“Still over in Brazil, Sipping Moscato”
- Lil’ Kim
“Lobster and shrimp and a glass of Moscato”
A few weeks ago, one of my friends posted the following status update on Facebook: Mmmmmmmmoscato!
Simple. To the point. Accurate?
For me, it certainly is. It should come as no surprise that I enjoy a bottle of Moscato on occasion. And while I tend to focus on more “sophisticated” dessert wines when I’m in the mood for something sweet, there’s nothing quite like a glass of Moscato on a warm summer evening when you’re sitting outside with your friends after a particularly satisfying meal. It’s one of life’s simple pleasures.
Apparently, I’m not the only one who feels this way. Rappers and hip-hop artists have fueled a huge spike in demand among US consumers for this unassuming, fairly sweet and lightly sparking libation from Italy. Moscato’s popularity is surging so strongly among Millennial consumers that world-famous Tuscan wine producer Ruffino, a subsidiary of Constellation Brands, Inc., has decided to make a move into the Moscato market. Ruffino’s own marketing research notes a 178 percent increase in volume of production during the 12-month period ending November 27, 2011, together with a sales increase of 89.5 percent over that same period. Its own offering will carry a retail price of $15 and should be available this month.
So what exactly makes Moscato so special and is it just a passing fad?
Moscato d’Asti is made from one of the oldest grape varieties known to man; Muscat Blanc à Petits Grains. This variety is used to make many different wines in many different countries, but perhaps nowhere does it make such outstanding wines as in those vineyards surrounding the city of Asti in Piedmont. It is there Moscato is made into two of Italy’s most famous sparkling wines; Asti (formerly Asti Spumante) and the frizzante (“lightly sparkling”) Moscato d’Asti. Unlike the world’s most famous bubbly, Champagne, which undergoes secondary fermentation in the bottle, Asti’s sparklers are usually fermented in air-tight stainless steel tanks, which causes them to retain their bubbles.
Even though Moscato d’Asti has been produced for ages, one has to wonder whether this wine’s growing popularity is destined to fade. Megan Metcalf, editor of Wine & Spirits Daily, claims that “people who would have drunk White Zinfandel are now drinking Moscato.” The implication, of course, is that such people are novices who don’t have very discerning palettes and are just gravitating toward something familiar; a sweet, carbonated beverage. The converse implication is that people who have a discerning palette would rather be caught dead than drinking a glass of Moscato.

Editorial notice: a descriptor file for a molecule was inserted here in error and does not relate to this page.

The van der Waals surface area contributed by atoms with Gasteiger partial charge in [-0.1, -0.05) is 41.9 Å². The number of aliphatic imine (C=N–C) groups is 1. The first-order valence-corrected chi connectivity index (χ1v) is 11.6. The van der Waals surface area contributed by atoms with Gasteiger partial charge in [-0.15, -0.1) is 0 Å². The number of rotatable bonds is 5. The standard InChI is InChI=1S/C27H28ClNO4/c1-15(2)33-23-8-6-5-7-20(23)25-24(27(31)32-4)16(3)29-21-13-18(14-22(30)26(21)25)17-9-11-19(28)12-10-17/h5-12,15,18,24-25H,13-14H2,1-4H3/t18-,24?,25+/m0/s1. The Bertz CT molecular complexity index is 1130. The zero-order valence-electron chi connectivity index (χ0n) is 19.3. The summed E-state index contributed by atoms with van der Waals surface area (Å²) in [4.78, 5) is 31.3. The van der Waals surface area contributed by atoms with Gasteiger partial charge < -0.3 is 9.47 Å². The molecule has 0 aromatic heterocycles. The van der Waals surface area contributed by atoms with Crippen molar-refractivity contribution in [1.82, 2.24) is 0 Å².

While I agree that Moscato is a great “gateway” into the wine world, I strongly disagree that a love of Moscato is something out of which people should be expected to grow. After all, unlike White Zinfandel, Moscato d’Asti is a DOCG level Italian white, inhabiting the same rank as much more renowned Italian wines like Barolo, Chianti and Amarone. Kris Chislett, a Certified Sommelier and Specialist of Wine, recalls in a recent posting that Master Sommelier Virginia Philip has proudly proclaimed that Moscato is one of her favorite guilty pleasures.
Such high praise should not be taken lightly. MMMMMMoscato!
I was recently talked into buying a bottle of a Moscato d’Asti from a producer I’d never had or heard of before. I decided to pop it open so I’d have a tasting note to accompany this article. Here are my impressions:
- 2010 Campoferro Moscato d’Asti. Retail price around $12. Alcohol is 5.5%.
- I was unable to find any information about this producer on-line. I’m guessing they are fairly small and/or new. Production levels are unknown.
- This wine has a typical Moscato d’Asti appearance. The color is straw yellow and the bubbles are substantial in size but not in amount.
- On the nose, this wine smells a bit artificial. I get notes of green apple sucker and lime-flavored skittles. It’s missing those classic Moscato aromas of peach, apricot and citrus.
- The wine is pleasant to drink, but a bit one-dimensional. The sweetness seems to overpower the fruit. I’ve had better.
- Conclusion: if you can find it on sale, there’s nothing offensive about this wine, but I would look for something better if you want a good example of the heights to which Moscato d’Asti can rise.